Sinus Grafting illustration

When Is a Sinus Graft or Sinus Lift Performed?

During the last 15 years, sinus lifts have become increasingly common as part of the implant procedure. When you need dental implants but don't have sufficient bone height in your upper jaw, a periodontist may perform a sinus lift. This procedure is also done when the sinuses are too close to the jaw for implants.

Often, when people have lost upper molars or other teeth in their upper jaw, they don't have enough remaining bone for implants to be placed. This is in part because the back of the upper jaw naturally has less bone than the lower jaw.

In addition, you may have lost bone due to gum or periodontal disease or tooth loss. Bone is reabsorbed back into the body when teeth are lost, and if they've been gone for a long time, often the result is too little bone to allow the placement of implants.

Because the shape and size of the maxillary sinus vary from one person to the next, some people find their maxillary sinus is too close to the upper jaw for successful placement of implants. As you age and the maxillary sinus gets larger, the need for a sinus lift can also become apparent.

What Is a Sinus Lift?

A sinus lift adds bone to your upper jaw, usually toward the back of the mouth, near your molars or premolars and between your jaw and your maxillary sinuses, the large open areas on the sides of your nose. A periodontist or an oral or maxillofacial surgeon usually performs a sinus lift, which is also known as a sinus augmentation, lifting the sinus membrane upward to make room for the bone.

Preparing for a Sunus Lift

If the bone used in a sinus lift procedure comes from your own body, it's called autogenous bone. The surgeon can remove this bone tissue from your mouth or, sometimes, from your hip or your tibia (the bone below the knee).

In some cases, a sinus lift uses bone taken from a cadaver, which is called allogeneic bone, or it uses a xenograft, which is bone taken from a cow.

Before the sinus lift, the dentist takes X-rays and sometimes computed tomography or CT scans to study the unique specifics of your jaw and sinus anatomy. These radiology scans let the dentist evaluate your sinus health and measure your existing bone accurately. Because seasonal allergies can affect your sinus health, make sure to schedule a sinus lift when those allergies don't affect you.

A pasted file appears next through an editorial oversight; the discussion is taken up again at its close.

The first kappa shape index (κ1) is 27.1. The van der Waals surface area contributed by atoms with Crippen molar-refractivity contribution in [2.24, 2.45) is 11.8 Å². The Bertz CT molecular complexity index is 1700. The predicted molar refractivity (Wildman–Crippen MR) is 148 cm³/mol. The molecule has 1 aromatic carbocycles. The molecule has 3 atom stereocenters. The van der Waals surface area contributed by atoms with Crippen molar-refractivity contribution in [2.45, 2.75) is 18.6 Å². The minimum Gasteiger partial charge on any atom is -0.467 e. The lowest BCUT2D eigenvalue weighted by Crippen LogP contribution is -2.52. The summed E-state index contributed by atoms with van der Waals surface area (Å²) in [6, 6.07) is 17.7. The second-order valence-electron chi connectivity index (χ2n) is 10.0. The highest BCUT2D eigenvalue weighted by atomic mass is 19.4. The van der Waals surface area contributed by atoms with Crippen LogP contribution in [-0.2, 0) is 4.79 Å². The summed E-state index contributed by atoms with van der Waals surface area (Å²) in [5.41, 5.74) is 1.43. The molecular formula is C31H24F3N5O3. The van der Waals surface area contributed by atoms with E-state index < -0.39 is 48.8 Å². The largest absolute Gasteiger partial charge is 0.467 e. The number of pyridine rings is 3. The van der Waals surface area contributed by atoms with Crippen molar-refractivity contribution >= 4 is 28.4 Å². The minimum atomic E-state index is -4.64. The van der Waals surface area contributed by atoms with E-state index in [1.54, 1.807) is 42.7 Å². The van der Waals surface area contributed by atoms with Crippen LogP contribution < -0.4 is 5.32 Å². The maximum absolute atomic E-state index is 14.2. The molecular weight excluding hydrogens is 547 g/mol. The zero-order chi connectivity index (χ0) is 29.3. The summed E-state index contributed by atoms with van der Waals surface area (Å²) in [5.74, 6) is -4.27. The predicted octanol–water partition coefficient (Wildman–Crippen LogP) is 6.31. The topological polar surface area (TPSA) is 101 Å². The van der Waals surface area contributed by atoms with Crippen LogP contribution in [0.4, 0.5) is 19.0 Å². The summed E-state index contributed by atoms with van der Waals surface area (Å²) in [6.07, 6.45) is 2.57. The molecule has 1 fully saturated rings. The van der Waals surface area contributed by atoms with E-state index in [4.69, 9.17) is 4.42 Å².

What Happens in a Sinus Lift Procedure

Dr. Csillag starts by cutting open the gum tissue at the location of your back teeth, exposing the bone. He then opens a small window in the bone and pushes away the membrane that lines the sinus on the other side of this window and that separates your sinus from your jaw, lifting it away from your jaw.

Next, the doctor packs granules of the material for the bone graft into the space where the sinus was. Usually he uses adds several millimeters of bone above the jaw, though the exact amount varies. Finally, when the bone is in place, he stitches the tissue closed.

The grafted material fuses with your bone over the next four to nine months, at which point, you're ready for your implants to be placed. The exact amount of time needed for the bone graft to mesh with your natural bone depends on how much graft was needed.

Call us today for a free consultation with Dr. Csillag, who will examine your teeth, determine whether a sinus graft would help you and discuss your unique situation.

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